Opinion: It’s Still ‘Generals’ Election for Thailand in 2023

Chaikasem Nitisiri, left, and Pheu Thai PM candidates Paetongtarn Shinawatra and Srettha Thavisin at a rally on Apr. 5, 2023.
Three Pheu Thai PM candidates from left: Chaikasem Nitisiri, Paetongtarn Shinawatra and Srettha Thavisin at a rally on Apr. 5, 2023.

The attack against the third PM candidate for Pheu Thai Party Chaikasem Nitisiri by former secretary general of the disbanded Future Forward Party Piyabutr Saengkanokkul, who said Chaikasem’s pledge at a major campaign rally to dealt with former junta leaders swiftly is an act of futile bragging that cannot be materialized, reminds us how the issue of the military as a state within a state continue to haunt Thai society.

Not that Piyabutr is against sending the army back to the barracks and prosecuting people like former junta leader Gen. Prayut Chan-o-cha and his deputy, Gen. Prawit Wongsuwan who staged the May 2014 military coup, but because Piyabutr thinks Chaikasem was all bragging and no action – that the Pheu Thai Party was incapable of delivering it given the fact that it did little or nothing to reform the army when they were in power.

One can also view it as a competition between the two pro-democracy parties, Pheu Thai and Move Forward (the latter being the successor of Future Forward Party) in vying for votes among those who want to see the military out of Thai politics and strictly placed under civilian control.

Much easier said than done. The military, the army in particular, is a state within a state and presents itself as the most loyal institution to the monarchy. They do not just interfere in politics by running the government after staging military coup (as both caretaker PM Prayut and caretaker deputy PM Prawit is a living proof eight years after the May 2014 coup and both now competing to become the next PM next month), but lesser prominent generals sit at many boards of state enterprises and the sitting army chief is always treated by most of the mainstream Thai media as a bonafide person to comment on political affairs.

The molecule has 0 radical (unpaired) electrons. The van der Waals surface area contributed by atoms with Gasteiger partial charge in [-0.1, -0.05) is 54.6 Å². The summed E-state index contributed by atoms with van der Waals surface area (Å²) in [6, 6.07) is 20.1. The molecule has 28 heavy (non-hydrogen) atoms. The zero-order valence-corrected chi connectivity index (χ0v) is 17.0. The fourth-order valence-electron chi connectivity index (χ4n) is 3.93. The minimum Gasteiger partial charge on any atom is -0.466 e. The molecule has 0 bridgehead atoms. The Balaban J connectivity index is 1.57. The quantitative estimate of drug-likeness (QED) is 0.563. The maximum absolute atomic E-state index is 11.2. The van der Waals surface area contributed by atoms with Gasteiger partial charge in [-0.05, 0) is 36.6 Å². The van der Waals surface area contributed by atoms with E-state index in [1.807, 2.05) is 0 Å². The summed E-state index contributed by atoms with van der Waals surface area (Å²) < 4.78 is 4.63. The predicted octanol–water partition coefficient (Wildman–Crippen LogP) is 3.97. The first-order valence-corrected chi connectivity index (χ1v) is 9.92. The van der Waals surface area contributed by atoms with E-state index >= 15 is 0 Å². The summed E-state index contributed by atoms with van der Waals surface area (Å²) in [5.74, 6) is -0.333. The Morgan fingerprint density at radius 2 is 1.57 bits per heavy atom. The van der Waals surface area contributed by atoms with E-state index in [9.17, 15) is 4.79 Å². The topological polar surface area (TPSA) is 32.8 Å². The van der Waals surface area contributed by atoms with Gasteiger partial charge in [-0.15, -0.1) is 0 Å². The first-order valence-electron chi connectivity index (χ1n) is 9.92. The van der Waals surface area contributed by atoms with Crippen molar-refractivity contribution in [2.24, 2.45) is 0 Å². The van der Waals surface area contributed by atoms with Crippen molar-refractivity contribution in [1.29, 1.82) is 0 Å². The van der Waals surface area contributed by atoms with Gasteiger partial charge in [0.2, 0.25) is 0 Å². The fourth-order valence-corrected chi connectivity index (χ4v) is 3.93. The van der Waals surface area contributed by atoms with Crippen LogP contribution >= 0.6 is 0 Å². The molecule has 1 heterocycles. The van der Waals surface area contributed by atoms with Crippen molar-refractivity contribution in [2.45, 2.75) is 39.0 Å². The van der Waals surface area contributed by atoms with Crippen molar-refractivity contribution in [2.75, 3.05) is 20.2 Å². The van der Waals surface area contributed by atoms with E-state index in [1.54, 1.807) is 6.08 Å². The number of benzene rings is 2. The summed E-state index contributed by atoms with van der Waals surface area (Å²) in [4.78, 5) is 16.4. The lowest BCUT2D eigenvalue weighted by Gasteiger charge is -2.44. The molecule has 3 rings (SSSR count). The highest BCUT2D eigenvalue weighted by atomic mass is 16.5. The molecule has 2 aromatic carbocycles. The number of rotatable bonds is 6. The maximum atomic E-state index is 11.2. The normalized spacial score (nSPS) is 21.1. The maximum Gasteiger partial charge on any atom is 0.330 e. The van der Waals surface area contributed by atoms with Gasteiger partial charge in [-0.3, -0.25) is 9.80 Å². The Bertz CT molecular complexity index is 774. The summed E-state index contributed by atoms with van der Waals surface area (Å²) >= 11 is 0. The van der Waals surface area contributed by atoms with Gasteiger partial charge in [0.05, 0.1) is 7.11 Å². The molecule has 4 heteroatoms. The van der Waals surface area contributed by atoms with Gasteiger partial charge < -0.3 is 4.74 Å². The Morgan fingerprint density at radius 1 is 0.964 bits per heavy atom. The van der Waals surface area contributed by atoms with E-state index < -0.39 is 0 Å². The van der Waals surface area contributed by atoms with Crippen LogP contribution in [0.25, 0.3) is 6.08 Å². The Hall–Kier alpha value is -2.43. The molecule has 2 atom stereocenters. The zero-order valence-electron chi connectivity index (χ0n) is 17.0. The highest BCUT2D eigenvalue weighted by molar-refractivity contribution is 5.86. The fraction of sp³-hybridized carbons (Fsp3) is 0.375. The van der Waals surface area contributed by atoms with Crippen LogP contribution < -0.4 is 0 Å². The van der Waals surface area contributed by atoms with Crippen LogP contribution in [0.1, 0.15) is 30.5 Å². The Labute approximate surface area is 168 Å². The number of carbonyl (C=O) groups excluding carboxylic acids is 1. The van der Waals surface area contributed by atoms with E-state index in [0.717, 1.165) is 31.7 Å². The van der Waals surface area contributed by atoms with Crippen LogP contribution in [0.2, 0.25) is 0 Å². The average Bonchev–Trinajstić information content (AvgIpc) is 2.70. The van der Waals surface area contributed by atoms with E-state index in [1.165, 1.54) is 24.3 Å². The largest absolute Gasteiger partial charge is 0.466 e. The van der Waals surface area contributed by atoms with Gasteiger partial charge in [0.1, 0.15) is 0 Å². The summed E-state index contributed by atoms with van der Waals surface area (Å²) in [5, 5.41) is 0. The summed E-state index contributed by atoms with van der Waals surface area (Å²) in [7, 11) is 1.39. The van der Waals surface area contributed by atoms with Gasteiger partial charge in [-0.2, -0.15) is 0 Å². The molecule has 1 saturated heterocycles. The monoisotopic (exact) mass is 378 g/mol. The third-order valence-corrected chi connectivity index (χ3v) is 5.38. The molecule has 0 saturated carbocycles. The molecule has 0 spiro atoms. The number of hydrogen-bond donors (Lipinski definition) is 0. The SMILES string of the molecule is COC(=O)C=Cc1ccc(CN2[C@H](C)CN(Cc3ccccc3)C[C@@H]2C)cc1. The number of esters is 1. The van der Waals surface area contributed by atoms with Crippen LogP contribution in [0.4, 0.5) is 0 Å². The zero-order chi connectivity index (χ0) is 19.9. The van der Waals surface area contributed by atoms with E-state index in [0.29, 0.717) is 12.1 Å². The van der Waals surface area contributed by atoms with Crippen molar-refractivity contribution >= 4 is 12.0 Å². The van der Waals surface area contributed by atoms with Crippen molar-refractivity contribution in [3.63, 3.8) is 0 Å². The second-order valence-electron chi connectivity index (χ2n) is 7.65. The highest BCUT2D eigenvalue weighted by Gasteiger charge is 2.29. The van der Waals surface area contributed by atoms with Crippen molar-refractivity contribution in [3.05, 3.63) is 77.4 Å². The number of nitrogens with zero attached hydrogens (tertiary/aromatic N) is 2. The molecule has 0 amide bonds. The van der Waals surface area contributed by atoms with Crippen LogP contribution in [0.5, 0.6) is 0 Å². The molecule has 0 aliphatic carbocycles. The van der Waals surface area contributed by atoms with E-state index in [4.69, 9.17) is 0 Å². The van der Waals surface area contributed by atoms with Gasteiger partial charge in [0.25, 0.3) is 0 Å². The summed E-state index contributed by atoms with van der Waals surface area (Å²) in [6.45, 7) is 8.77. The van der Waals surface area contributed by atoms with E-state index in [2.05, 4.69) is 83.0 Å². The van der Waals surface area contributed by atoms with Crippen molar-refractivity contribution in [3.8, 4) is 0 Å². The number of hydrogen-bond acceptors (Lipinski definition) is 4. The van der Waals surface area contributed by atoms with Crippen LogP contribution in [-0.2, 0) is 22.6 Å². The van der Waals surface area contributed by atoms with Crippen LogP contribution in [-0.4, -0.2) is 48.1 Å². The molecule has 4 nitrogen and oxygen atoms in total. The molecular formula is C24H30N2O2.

For example, last week saw army chief Narongpan Jitkaewthae commenting in front of reporters on the incident in which a man spray painted an anti-lese majeste message and an anarchy symbol on the wall of the Grand Palace complex. His comment was widely reported though that should have been the job of the police chief.

This is why in Thailand, people are acquainted with the names (and characters) of army chiefs as the press mistakenly seek political comments from the sitting army chief and not just asking him about whether there will yet be another putsch soon or not.

BTW, there has been 13 “successful” coups since the 1932 revolt, which ended absolute monarchy, so basically we are talking about on an average of one military coup every seven years. The last one led by Prayut and Prawit was in May 2014, so it has been nearly nine years now and another one is statistically speaking overdue.

Relying on political parties to ensure that the army will behave and quietly return to the barrack would not suffice. The now supposedly defunct military junta still have 250 senators selected by Prayut when he was the junta leader, and they will jointly vote with the 500 elected MPs to choose the next PM.

No matter who ends up as the next PM, the specter of yet another military coup in the future cannot be ruled out. On Friday, an authentic-looking army order instructing all its units not to allow the Move Forward Party to campaign about their pledge to abolish compulsory military conscription was leaked.

Clearly, the army views the Move Forward Party as a threat if not an enemy. (Some now say if Move Forward ends up in the government there could be another coup)

Putting the armed forces back to barracks will be most difficult. It will most likely take many years if not decades to succeed as they are deeply entrenched.

The aftermath of the last coup saw just a few thousand Thais resisting putsch on the streets. Not enough people were willing to publicly resist or say no to military coups, most of the leaders of both parties today, and their current PM candidates, including Chaikasem or Move Forward Party leader and PM candidate Pita Limjaroenrat have exhibited little or no courage to publicly oppose junta leader Prayut when the Pheu Thai administration was ousted.

Back then, if half a million Thais were willing to be detained without charge for opposing the junta, there would not be enough space to detain them all and I do not think both Prayut and Prawit will still be running to become PM today.